The Pennsylvania Commonwealth Court has affirmed a lower court decision setting aside an arbitration award reinstating a teacher accused of violating school district policies concerning sexual harassment of students.  Bethel Park School District v. Bethel Park Federation of Teachers. Grievant had been accused of engaging in unwelcome contact with seventh grade female students, including holding their hands, and/or rubbing their backs and legs when he would assist them. The School District placed Grievant on an improvement plan prohibiting him from contacting students outside structured classroom settings. Grievant allegedly defied this prohibition by continuing to meet with students during lunch and by continuing to have physical contact with them. Grievant was notified by the District of its intention to discharge him from employment. He was advised of his right to a hearing before the Board of Directors or, in the alternative, his right to challenge the dismissal through the grievance/arbitration procedures. Grievant elected to file a grievance, and the Arbitrator sustained the grievance in part. The Arbitrator concluded that “persuasive evidence establishes that the Grievant is guilty of serious misconduct which would ordinarily warrant discharge… [and] so long as he persisted in his behavior, the Grievant was unfit to teach.” Nevertheless, he found that the District had violated significant due process rights in conducting its investigation and ordered the Grievant's reinstatement albeit without back pay. The District sought to set aside the award, and the lower court vacated the award. The Federation appealed.

 The appellate court found that the Arbitrator improperly relied on the due process procedure outlined in the District’s Unlawful Harassment Policy. The Court noted that the policy was not part of the CBA and “[a]s such, the Arbitrator clearly went outside the CBA in making his determination.” As a result, according to the Court, the Arbitrator’s award was not rationally derived from the CBA.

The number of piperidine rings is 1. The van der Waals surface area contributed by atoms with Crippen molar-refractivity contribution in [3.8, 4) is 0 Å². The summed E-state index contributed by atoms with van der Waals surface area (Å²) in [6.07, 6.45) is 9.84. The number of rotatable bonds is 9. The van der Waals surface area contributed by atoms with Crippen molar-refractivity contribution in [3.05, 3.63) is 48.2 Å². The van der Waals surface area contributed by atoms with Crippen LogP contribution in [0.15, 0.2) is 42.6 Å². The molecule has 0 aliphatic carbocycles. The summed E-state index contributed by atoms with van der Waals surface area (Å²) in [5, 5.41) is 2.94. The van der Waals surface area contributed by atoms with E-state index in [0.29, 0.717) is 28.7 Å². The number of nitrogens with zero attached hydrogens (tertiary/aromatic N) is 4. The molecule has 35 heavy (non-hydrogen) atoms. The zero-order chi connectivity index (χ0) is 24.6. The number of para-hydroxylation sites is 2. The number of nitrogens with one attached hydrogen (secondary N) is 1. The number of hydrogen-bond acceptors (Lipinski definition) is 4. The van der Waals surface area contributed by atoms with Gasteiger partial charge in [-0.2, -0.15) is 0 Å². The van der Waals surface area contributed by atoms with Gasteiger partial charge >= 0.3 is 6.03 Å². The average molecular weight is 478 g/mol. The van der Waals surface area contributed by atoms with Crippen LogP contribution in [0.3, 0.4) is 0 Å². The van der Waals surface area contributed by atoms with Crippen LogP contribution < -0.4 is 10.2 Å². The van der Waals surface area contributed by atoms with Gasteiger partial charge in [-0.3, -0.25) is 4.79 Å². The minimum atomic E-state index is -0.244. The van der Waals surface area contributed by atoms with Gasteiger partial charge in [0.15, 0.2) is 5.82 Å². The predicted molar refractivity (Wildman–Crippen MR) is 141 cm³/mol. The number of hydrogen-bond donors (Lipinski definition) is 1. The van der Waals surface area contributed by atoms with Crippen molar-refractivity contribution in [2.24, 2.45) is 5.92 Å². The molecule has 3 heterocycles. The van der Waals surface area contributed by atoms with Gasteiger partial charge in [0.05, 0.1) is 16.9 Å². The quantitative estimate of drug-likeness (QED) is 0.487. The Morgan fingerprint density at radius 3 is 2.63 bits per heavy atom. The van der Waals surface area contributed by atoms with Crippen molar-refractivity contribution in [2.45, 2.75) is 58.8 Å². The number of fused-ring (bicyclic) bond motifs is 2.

Separately, however, the Court also concluded that the award was properly vacated “on the basis that it violates the well-defined and established public policy of protecting students from sexual harassment during school hours, on school property.” While noting that the Arbitrator had not made an express ruling finding Grievant guilty of sexual harassment, the court determined “his findings leave no doubt that Grievant, an adult male in power over seventh grade female students, persisted in unwelcome inappropriate touching during the performance of academic work which made the seventh grade female students uncomfortable.” Because the Court concluded that the award violated public policy “as pronounced in Title IX of the Civil Rights Act, the Federal Civil Rights Act, the Pennsylvania Human Relations Act, as well as the District’s zero-tolerance sexual harassment policy” it affirmed the lower court’s decision vacating the award.

According to a report in the Post-Gazette.com the Federation is reviewing whether to further appeal. Union weighs appeal of teacher's firing in Bethel Park. The report also identifies the arbitrator as Irwin Dean.

Friday, August 10, 2012

Teachers’ grievance for step increase denied as untimely


 
The Okaloosa (Florida) County Education Association and the School Board of Okaloosa County were parties to a collective bargaining agreement that provided either party could reopen negotiations annually on salary issues. On August 9, 2011 the parties began negotiations on proposed amendments to their 2009-2012 agreement. The parties met for four sessions and were unable to reach agreement. Thereafter the School District declared an impasse and the impasse procedures under the Florida statutes were implemented.
On September 8, 2011 the Association filed a grievance asserting a contract violation based on teachers not receiving step pay increases in their August 31, 2011 paychecks, and requesting payment of back step increases retroactive to July 1, 2011.  The School Board claimed that the grievance was untimely since the cba provided “a grievance may be deemed to have been waived unless presented to the immediate supervisor in Step 1 within fifteen (15) working days after the event or events on which the grievance is based are known or should reasonably have been known …” It maintained that the Union was informed at the August 9th session that the School Board intended to freeze salaries. It also noted that the grievance, on its face, claimed that the violation began on July 1st.
The Association argued that past practice was for a step increase to be paid on various dates from the July to December paycheck and at times, before negotiations had concluded. It further noted that the parties had the right to waive or extend time limits and had done so in the past.